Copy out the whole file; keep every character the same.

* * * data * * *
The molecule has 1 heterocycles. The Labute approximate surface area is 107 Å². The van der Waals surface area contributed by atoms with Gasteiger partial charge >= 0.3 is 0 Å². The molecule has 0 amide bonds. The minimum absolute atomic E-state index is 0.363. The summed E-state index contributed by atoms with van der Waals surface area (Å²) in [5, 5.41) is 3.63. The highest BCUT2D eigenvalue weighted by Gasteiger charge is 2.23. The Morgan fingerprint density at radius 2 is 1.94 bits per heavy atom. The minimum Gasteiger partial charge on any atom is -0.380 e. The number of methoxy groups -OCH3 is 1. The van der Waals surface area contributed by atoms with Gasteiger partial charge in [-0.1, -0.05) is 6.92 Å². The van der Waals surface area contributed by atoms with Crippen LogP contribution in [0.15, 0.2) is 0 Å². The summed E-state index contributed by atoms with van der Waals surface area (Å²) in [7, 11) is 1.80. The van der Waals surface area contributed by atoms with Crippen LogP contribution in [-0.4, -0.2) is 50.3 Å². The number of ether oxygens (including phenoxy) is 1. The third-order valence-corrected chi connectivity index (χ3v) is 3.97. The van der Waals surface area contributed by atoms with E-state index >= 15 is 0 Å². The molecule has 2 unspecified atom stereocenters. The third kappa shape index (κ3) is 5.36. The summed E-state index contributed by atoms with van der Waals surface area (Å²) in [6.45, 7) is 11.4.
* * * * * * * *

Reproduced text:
The molecule has 1 heterocycles. The Labute approximate surface area is 107 Å². The van der Waals surface area contributed by atoms with Gasteiger partial charge >= 0.3 is 0 Å². The molecule has 0 amide bonds. The minimum absolute atomic E-state index is 0.363. The summed E-state index contributed by atoms with van der Waals surface area (Å²) in [5, 5.41) is 3.63. The highest BCUT2D eigenvalue weighted by Gasteiger charge is 2.23. The Morgan fingerprint density at radius 2 is 1.94 bits per heavy atom. The minimum Gasteiger partial charge on any atom is -0.380 e. The number of methoxy groups -OCH3 is 1. The van der Waals surface area contributed by atoms with Gasteiger partial charge in [-0.1, -0.05) is 6.92 Å². The van der Waals surface area contributed by atoms with Crippen LogP contribution in [0.15, 0.2) is 0 Å². The summed E-state index contributed by atoms with van der Waals surface area (Å²) in [7, 11) is 1.80. The van der Waals surface area contributed by atoms with Crippen LogP contribution in [-0.4, -0.2) is 50.3 Å². The number of ether oxygens (including phenoxy) is 1. The third-order valence-corrected chi connectivity index (χ3v) is 3.97. The van der Waals surface area contributed by atoms with E-state index >= 15 is 0 Å². The molecule has 2 unspecified atom stereocenters. The third kappa shape index (κ3) is 5.36. The summed E-state index contributed by atoms with van der Waals surface area (Å²) in [6.45, 7) is 11.4.